⌘ Keyboard Maestro for Windows – RoboTask?
Before we get started, there is no Keyboard Maestro for Windows. I consider Keyboard Maestro to the gold standard for automation on the Mac. Sadly, there is nothing that comes close to the power and ease of use for Keyboard Maestro on Windows, but in my search for Windows automation, I’ve sort of come close.
RoboTask is a close approximation, but be warned: even though it’s a good app, it’s ridiculously expensive. And I really mean ridiculously expensive. At nearly $200, there is nothing about the app that justifies its cost. For reference, Keyboard Maestro is less than $40. RoboTask, what you up to?
Like Keyboard Maestro, RoboTask can automate tasks like copying files, launching apps on a schedule or when conditions are met, and moving windows to a specific location. It also has “triggers” like Keyboard Maestro, such as application starting, application closing, time of day, and device change. Plus, RoboTask can send keystrokes to an application, load files, and can move the mouse and click on different areas of the screen. There are internal commands for creating Strings, Array, Random numbers, Math operators, Loops, and Branching. So far it sounds pretty good.
Here are a few macros I’ve created with RoboTask so far:
- Very basic automation of an Android mobile device using the Move mouse and Click actions. Tedious and brittle, but it works.
- Interact with an API for testing-Get a Bearer token and copy it to the clipboard. Send Request data. Not going to lie, this is pretty cool.
- Create and bundle up files related to creating a “test build” from Visual Studio. This is done using Nuke from the command line.
- It deletes the previous project from the thumb drive
- Generates the “Release” build using Nuke
- Removes certain “.config” files from the build so I don’t overwrite my setup
- Copies the completed project to the thumb drive
- This takes several minutes and can now run in the background
- Delete temporary files on a schedule like old screenshots, reports from Katalon, and temp files. A bit of CCleaner action.
- Clean the Visual Studio project folder when I switch between branches
- Save all my SQL queries when I activate the SMS window so I don’t lose my work
- Restart my apps after a reboot so I can get my work environment back. Considering how many times Windows needs to be rebooted, this is a frequently used macro
There is a lot of functionality I haven’t tapped into yet, like System Command and System Variables. But there are several app features I will never use, such as working with INI, Reg, XML files, connecting to FTP, or checking a dial-up connection. Really, dial-up in 2023? Are you hiding in a government silo?
RoboTask is pretty good, but when you get stuck, you’re going to have to dig for an answer. The forums for RoboTask aren’t anywhere near as comprehensive or active as those for Keyboard Maestro. The documentation isn’t anywhere near as complete or robust as what Keyboard Maestro offers. There is no Wiki full of examples, although there are some Sample macros you look over. The Help file isn’t terrible, but the examples and use cases are pretty lacking.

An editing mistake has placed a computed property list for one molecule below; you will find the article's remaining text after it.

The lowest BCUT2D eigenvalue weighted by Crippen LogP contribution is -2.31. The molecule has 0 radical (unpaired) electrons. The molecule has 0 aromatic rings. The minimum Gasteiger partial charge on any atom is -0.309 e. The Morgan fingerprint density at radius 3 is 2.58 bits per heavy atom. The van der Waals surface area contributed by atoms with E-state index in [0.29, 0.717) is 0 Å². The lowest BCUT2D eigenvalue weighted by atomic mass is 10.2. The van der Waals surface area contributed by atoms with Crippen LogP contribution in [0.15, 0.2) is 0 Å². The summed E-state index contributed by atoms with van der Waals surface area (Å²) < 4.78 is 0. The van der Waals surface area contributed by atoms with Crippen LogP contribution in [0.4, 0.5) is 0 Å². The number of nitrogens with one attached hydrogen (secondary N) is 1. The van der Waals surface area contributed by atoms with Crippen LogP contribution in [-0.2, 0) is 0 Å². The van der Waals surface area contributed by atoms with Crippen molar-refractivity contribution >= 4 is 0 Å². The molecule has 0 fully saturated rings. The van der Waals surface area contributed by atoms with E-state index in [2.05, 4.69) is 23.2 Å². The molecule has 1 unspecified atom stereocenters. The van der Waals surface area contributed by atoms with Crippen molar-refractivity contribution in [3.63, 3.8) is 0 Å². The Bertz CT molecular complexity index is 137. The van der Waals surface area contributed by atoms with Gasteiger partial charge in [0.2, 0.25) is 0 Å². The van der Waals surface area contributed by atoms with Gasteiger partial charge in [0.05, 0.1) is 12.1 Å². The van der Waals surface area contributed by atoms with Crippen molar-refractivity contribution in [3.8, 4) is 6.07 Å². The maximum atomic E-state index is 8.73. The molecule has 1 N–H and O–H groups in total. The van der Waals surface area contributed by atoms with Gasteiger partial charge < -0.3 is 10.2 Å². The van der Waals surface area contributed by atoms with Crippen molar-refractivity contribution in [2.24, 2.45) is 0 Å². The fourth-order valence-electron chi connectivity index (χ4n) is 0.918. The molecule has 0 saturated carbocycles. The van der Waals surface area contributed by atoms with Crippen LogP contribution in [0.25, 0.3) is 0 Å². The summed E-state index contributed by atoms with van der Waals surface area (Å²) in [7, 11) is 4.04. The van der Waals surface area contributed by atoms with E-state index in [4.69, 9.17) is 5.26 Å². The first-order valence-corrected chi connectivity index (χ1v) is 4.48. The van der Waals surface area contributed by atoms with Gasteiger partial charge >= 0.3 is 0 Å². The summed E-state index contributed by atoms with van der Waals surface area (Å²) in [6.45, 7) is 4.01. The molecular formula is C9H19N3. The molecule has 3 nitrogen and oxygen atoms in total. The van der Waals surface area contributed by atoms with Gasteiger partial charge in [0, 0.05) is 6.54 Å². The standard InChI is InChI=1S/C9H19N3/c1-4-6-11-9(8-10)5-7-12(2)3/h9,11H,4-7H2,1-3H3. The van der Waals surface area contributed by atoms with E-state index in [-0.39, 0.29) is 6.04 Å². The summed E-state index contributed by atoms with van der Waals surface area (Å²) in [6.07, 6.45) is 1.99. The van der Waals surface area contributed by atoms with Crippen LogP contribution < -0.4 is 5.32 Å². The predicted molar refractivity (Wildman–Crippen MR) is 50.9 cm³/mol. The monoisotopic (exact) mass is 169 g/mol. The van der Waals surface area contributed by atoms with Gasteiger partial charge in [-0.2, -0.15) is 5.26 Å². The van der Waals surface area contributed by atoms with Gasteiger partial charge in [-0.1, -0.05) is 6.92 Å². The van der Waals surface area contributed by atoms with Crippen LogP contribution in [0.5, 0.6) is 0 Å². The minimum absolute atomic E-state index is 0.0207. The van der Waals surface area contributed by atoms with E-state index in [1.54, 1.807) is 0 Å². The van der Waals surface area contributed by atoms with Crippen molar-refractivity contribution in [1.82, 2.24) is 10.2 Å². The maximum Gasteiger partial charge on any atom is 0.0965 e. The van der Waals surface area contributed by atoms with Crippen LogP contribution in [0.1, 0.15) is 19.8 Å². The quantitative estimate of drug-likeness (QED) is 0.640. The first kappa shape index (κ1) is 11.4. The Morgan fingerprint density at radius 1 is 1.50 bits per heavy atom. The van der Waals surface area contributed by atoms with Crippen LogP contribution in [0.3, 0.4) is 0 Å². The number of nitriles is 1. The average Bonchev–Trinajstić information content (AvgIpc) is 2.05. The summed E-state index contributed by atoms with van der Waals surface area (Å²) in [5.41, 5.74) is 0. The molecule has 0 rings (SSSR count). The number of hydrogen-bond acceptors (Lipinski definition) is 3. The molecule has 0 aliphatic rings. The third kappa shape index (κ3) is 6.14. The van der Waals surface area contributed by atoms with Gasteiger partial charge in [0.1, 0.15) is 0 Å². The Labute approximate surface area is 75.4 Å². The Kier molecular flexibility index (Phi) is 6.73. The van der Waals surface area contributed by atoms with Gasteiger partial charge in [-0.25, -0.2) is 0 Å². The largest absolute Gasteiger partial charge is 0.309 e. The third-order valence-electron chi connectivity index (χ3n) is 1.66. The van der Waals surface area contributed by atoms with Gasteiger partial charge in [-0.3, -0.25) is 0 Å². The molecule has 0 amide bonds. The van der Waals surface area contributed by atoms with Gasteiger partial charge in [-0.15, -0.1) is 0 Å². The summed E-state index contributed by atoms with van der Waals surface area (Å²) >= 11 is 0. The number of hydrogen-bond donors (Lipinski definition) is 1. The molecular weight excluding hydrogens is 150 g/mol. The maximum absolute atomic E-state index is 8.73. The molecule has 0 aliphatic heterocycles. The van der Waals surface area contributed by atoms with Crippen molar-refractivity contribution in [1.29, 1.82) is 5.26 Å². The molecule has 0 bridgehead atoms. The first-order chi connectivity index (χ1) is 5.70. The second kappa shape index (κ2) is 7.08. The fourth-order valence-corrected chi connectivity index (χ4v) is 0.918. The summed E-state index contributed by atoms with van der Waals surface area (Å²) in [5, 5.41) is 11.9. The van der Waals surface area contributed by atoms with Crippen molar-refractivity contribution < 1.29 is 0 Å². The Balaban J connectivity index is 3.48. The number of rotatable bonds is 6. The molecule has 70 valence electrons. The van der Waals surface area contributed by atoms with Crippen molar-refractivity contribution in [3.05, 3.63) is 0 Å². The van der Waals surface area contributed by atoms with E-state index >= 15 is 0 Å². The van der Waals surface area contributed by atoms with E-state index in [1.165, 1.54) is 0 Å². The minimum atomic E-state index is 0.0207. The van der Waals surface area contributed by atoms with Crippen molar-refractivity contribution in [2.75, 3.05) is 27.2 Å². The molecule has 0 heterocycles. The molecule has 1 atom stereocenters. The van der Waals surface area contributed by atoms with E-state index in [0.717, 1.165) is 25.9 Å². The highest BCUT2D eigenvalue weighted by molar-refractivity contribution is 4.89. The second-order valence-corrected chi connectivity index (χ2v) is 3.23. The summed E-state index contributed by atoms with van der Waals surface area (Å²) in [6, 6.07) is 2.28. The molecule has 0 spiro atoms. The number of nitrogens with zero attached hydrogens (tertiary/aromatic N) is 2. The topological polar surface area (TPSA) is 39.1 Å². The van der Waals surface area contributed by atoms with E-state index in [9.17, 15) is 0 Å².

Another frustration is, unlike Keyboard Maestro, there are no keyword triggers for macros. There is no way to trigger a macro by name or choose from a palette of names like with Keyboard Maestro. You can either use a hotkey, which you’ll run out of pretty quickly, or pick one of the “actions.”
This is a major flaw and oversight. It basically means RoboTask can’t be used to generate test data, or perform any sort of clipboard manipulation while you type. Unlike Keyboard Maestro, you can’t stage a macro and have it deliver the results into a field or application. For that simple action, you have to switch to RoboTask, manually run the macro, put the text on the clipboard, switch to the app, then paste it. A lot of that can be automated, but you still have to leave where you are and kick it off within RoboTask itself. From a true automation standpoint that’s an epic fail. And it costs how much? Simple example, I can’t put a random value into a field when I click on it.
Even though RoboTask is useful, it doesn’t feel as polished or as robust as Keyboard Maestro. The documentation and examples could and should be a lot better. RoboTask can get some work done, but nothing justifies the app’s ridiculous price.
If RoboTask were priced at $50, I would highly recommend it even for casual use cases. You’ll get $50 worth of use out of it within a year. But, when you look at Keyboard Maestro, just about everyone can benefit from it. Even if you aren’t “coding” you can use the drag and drop widgets to help you out. RoboTask isn’t that easy, and you don’t have the same kind of community to guide you along.
RoboTask is useful, but it isn’t for casual users, the price is too damn high. You need to have solid use cases to justify the cost and time investment.